Carroll cites his experience in Senate race
Former state senator and frequent Republican challenger John Carroll is back for another race, this time pitting himself against former Gov. Linda Lingle for the GOP nomination for the open U.S. Senate seat.
Carroll, 82, continues to practice law while running his campaign for the congressional post. He said he sees three top issues facing Hawaii that are important in the upcoming election.
“For me, it happens to be the state of the economy, the number of homeless and unemployed and the lack of leadership,” Carroll said.
In particular, he cited Lingle, who left the state in distress after two gubernatorial terms. He said his previous legislative experience — four terms in the state House and one term in the state Senate — as well as military experience, and domestic and international business experience, put him ahead of Lingle and the leading Democratic candidates.
He said he’ll vote across party lines, something he learned to do during his time in the Hawaii Legislature in the 1970s.
“I worked very well with the Democrats to get my stuff passed,” he said.
His bills included protections for green sea turtles, a clean water act and measures to promote ocean thermal, geothermal, wind and solar energy production via tax benefits.
“The people in this state are fed up with the money they have to pay for government to operate,” Carroll said. “With the loss of the SuperFerry, furlough Fridays, the cost of living, these are all things people are looking at pretty closely.”
He’s a big proponent of eliminating the Jones Act restrictions on Hawaii. The act, enacted in the 1920s, requires any ship traveling between U.S. ports to be American-owned, -flagged and -crewed. The act prevents an Asia-based ship headed to the United States with cargo, say cars, from stopping in Hawaii along the way and unloading the cars local dealers have ordered before continuing on to the mainland.
“The climate for business here is the worst in the world,” Carroll said. “We need to get the climate, with respect to shipping, up to speed with every other country in the world.”
It’s a constitutional issue, he added.
“With no highways or railroads, we’re unconstitutionally constrained from doing business around the world,” he said. “We can be a trade center for around the world.”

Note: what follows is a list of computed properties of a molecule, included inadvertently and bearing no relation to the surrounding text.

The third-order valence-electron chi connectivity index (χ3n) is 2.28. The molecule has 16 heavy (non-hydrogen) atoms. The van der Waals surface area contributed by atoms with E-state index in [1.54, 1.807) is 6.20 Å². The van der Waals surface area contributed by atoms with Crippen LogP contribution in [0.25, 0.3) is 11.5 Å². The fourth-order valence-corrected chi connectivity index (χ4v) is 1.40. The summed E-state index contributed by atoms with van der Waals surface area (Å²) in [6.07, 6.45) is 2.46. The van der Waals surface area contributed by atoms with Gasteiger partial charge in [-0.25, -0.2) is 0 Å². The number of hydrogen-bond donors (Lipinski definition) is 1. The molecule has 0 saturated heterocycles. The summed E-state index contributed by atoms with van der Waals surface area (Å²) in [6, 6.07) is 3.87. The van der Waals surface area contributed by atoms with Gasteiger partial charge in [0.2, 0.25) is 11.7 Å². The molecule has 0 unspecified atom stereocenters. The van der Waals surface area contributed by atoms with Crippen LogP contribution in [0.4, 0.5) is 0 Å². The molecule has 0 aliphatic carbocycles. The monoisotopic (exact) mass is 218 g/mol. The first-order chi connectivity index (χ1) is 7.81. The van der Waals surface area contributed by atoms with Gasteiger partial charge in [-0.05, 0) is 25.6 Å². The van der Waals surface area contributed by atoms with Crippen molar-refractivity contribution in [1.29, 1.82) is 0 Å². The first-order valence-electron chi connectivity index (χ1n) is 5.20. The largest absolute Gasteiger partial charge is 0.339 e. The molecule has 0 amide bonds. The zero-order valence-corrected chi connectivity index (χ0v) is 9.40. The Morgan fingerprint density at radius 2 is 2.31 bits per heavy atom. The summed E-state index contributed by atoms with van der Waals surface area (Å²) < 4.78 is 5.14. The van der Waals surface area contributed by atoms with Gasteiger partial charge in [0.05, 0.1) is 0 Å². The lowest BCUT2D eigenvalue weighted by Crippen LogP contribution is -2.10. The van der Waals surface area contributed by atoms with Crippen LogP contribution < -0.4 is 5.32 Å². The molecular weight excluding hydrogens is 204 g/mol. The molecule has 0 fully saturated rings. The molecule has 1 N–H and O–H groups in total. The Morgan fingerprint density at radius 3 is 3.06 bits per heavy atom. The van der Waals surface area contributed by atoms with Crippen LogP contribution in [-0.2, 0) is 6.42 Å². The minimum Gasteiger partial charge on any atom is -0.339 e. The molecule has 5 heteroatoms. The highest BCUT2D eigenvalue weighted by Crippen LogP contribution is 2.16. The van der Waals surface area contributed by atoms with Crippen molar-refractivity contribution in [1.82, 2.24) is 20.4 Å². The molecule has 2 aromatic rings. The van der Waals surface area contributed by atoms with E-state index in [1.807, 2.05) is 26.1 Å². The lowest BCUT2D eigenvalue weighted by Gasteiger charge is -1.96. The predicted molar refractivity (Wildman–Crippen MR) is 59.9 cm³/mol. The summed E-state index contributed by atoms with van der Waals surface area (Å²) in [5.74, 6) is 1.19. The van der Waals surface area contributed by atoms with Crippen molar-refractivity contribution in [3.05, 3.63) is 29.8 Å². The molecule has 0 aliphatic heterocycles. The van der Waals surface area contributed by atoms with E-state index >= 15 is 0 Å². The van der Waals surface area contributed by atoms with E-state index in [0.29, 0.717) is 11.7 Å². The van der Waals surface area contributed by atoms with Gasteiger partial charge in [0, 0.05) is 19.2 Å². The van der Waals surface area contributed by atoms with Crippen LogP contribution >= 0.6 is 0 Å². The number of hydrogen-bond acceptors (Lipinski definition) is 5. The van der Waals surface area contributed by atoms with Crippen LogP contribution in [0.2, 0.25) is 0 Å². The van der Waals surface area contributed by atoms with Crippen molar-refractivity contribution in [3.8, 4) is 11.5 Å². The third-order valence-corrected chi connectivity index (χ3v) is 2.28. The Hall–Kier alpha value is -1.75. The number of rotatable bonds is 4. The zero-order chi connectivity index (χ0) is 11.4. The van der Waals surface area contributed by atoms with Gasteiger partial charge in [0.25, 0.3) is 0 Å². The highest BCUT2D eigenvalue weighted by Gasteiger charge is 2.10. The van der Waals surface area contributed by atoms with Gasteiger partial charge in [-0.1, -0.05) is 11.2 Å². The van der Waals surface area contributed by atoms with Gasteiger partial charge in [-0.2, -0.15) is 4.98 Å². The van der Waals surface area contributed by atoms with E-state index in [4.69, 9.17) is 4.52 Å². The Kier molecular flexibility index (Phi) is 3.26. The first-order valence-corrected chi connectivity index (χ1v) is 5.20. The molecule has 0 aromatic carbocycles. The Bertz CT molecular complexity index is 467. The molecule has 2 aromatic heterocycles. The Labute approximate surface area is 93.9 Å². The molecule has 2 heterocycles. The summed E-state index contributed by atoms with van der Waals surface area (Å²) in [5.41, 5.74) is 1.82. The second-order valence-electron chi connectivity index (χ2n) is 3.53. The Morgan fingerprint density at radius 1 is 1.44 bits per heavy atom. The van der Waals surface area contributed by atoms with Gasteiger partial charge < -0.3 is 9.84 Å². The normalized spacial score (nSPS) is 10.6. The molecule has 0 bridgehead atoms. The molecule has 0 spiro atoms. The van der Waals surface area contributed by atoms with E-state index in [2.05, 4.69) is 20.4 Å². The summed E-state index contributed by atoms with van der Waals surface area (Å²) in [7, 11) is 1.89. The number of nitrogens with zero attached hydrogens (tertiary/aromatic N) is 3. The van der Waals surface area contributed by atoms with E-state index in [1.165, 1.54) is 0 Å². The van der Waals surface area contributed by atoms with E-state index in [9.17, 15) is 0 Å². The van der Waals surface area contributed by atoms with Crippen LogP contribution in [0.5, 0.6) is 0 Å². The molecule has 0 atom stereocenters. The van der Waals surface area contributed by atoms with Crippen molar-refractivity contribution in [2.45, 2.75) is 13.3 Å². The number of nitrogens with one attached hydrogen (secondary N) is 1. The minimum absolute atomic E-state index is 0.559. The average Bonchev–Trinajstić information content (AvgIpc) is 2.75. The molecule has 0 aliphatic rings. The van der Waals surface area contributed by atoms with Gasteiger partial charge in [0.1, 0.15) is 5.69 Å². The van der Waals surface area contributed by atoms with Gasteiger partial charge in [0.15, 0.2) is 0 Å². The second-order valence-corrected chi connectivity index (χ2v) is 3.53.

Getting rid of the Jones Act wouldn’t just provide economic stimulus by lowering the cost of bringing products to the islands, he said. Hawaii would also be able to more easily market its produce around the world. On one trip, he said he paid $45 for a California cantaloupe. What would someone pay for a Hawaiian mango, he asked.
He’d like to see protection in place for Social Security, Medicare and Medicaid. The problems facing Social Security, he said, stem from federal officials “using it as a buffer for a lot of people who didn’t pay into it.”
Carroll said he would support cuts to the Farm Bill, noting that some of the subsidies “are ridiculous,” particularly “paying people not to plant.”
Defense spending and foreign aid are also places for spending cuts. Carroll, a Korean War veteran, said he endorsed Ron Paul for the Republican presidential nomination. Carroll holds several of the same positions regarding military spending and aid as Paul, a Libertarian, including criticism of what they said was a war begun without Congressional authorization and the wastefulness of some foreign aid.
Carroll specifically cited money sent to Pakistan, Egypt and Israel as examples of such wasteful aid.
He proposed changes to the Akaka Bill, which would give Native Hawaiians federal recognition.
“The Native Hawaiians were recognized long, long ago,” he said. “They had a constitution, a bicameral legislature, tri-level courts, treaties.”
To have two countries in as small of a land mass as Hawaii is “absurd,” he said. And it goes against what Hawaii’s original lawmakers intended, based on the Hawaiian kingdom’s original constitution, he added.
“They went out of their way to say everybody’s equal,” Carroll said.